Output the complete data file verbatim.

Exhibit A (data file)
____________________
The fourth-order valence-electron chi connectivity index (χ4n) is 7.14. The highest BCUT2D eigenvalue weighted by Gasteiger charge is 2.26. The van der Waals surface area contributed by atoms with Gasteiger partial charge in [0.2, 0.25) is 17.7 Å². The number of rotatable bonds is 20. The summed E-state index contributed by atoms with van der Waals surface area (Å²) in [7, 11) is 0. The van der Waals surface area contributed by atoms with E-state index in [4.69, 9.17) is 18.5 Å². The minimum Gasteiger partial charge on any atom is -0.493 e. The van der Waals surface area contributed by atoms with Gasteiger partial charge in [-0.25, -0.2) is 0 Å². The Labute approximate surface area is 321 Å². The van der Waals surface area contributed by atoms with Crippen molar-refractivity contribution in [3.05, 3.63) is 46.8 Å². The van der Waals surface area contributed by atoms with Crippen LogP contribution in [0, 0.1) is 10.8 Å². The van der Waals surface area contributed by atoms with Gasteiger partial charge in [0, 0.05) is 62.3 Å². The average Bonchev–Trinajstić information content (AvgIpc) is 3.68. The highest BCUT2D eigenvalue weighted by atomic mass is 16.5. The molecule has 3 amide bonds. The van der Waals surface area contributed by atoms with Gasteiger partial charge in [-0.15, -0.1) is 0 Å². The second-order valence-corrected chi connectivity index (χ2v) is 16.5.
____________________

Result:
The fourth-order valence-electron chi connectivity index (χ4n) is 7.14. The highest BCUT2D eigenvalue weighted by Gasteiger charge is 2.26. The van der Waals surface area contributed by atoms with Gasteiger partial charge in [0.2, 0.25) is 17.7 Å². The number of rotatable bonds is 20. The summed E-state index contributed by atoms with van der Waals surface area (Å²) in [7, 11) is 0. The van der Waals surface area contributed by atoms with E-state index in [4.69, 9.17) is 18.5 Å². The minimum Gasteiger partial charge on any atom is -0.493 e. The van der Waals surface area contributed by atoms with Gasteiger partial charge in [-0.25, -0.2) is 0 Å². The Labute approximate surface area is 321 Å². The van der Waals surface area contributed by atoms with Crippen molar-refractivity contribution in [3.05, 3.63) is 46.8 Å². The van der Waals surface area contributed by atoms with Crippen LogP contribution in [0, 0.1) is 10.8 Å². The van der Waals surface area contributed by atoms with Gasteiger partial charge in [0, 0.05) is 62.3 Å². The average Bonchev–Trinajstić information content (AvgIpc) is 3.68. The highest BCUT2D eigenvalue weighted by atomic mass is 16.5. The molecule has 3 amide bonds. The van der Waals surface area contributed by atoms with Gasteiger partial charge in [-0.15, -0.1) is 0 Å². The second-order valence-corrected chi connectivity index (χ2v) is 16.5.